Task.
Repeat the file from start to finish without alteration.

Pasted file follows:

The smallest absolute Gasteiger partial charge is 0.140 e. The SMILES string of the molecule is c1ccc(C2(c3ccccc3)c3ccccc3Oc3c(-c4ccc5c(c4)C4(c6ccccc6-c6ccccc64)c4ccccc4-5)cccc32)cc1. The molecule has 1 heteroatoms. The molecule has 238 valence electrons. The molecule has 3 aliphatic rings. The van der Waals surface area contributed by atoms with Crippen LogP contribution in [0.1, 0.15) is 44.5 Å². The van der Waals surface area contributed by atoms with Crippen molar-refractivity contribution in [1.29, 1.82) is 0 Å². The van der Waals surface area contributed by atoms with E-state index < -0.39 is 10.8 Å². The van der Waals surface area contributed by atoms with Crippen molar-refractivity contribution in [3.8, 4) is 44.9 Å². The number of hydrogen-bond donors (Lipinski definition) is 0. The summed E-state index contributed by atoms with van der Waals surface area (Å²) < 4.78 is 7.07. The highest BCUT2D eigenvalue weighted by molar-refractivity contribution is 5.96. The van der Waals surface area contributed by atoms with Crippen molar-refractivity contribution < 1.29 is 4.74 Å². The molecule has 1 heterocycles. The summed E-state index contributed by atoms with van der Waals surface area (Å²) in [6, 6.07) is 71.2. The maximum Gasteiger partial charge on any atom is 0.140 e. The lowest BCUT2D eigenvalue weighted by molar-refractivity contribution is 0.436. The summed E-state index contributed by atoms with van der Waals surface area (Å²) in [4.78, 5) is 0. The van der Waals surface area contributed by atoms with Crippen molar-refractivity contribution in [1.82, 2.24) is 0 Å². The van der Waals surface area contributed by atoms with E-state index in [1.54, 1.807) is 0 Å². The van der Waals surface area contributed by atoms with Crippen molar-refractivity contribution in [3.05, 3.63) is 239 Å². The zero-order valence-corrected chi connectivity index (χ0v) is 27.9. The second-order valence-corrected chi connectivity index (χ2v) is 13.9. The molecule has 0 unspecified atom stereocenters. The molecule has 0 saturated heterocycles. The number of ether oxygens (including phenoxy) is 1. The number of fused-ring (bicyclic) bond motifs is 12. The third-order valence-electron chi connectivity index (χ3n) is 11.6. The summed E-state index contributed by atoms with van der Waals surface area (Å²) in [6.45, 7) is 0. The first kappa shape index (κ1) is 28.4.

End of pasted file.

The smallest absolute Gasteiger partial charge is 0.140 e. The SMILES string of the molecule is c1ccc(C2(c3ccccc3)c3ccccc3Oc3c(-c4ccc5c(c4)C4(c6ccccc6-c6ccccc64)c4ccccc4-5)cccc32)cc1. The molecule has 1 heteroatoms. The molecule has 238 valence electrons. The molecule has 3 aliphatic rings. The van der Waals surface area contributed by atoms with Crippen LogP contribution in [0.1, 0.15) is 44.5 Å². The van der Waals surface area contributed by atoms with Crippen molar-refractivity contribution in [1.29, 1.82) is 0 Å². The van der Waals surface area contributed by atoms with E-state index < -0.39 is 10.8 Å². The van der Waals surface area contributed by atoms with Crippen molar-refractivity contribution in [3.8, 4) is 44.9 Å². The number of hydrogen-bond donors (Lipinski definition) is 0. The summed E-state index contributed by atoms with van der Waals surface area (Å²) < 4.78 is 7.07. The highest BCUT2D eigenvalue weighted by molar-refractivity contribution is 5.96. The van der Waals surface area contributed by atoms with Crippen molar-refractivity contribution < 1.29 is 4.74 Å². The molecule has 1 heterocycles. The summed E-state index contributed by atoms with van der Waals surface area (Å²) in [6, 6.07) is 71.2. The maximum Gasteiger partial charge on any atom is 0.140 e. The lowest BCUT2D eigenvalue weighted by molar-refractivity contribution is 0.436. The summed E-state index contributed by atoms with van der Waals surface area (Å²) in [4.78, 5) is 0. The van der Waals surface area contributed by atoms with Crippen molar-refractivity contribution in [1.82, 2.24) is 0 Å². The van der Waals surface area contributed by atoms with E-state index in [1.54, 1.807) is 0 Å². The van der Waals surface area contributed by atoms with Crippen molar-refractivity contribution in [3.05, 3.63) is 239 Å². The zero-order valence-corrected chi connectivity index (χ0v) is 27.9. The second-order valence-corrected chi connectivity index (χ2v) is 13.9. The molecule has 0 unspecified atom stereocenters. The molecule has 0 saturated heterocycles. The number of ether oxygens (including phenoxy) is 1. The number of fused-ring (bicyclic) bond motifs is 12. The third-order valence-electron chi connectivity index (χ3n) is 11.6. The summed E-state index contributed by atoms with van der Waals surface area (Å²) in [6.45, 7) is 0. The first kappa shape index (κ1) is 28.4.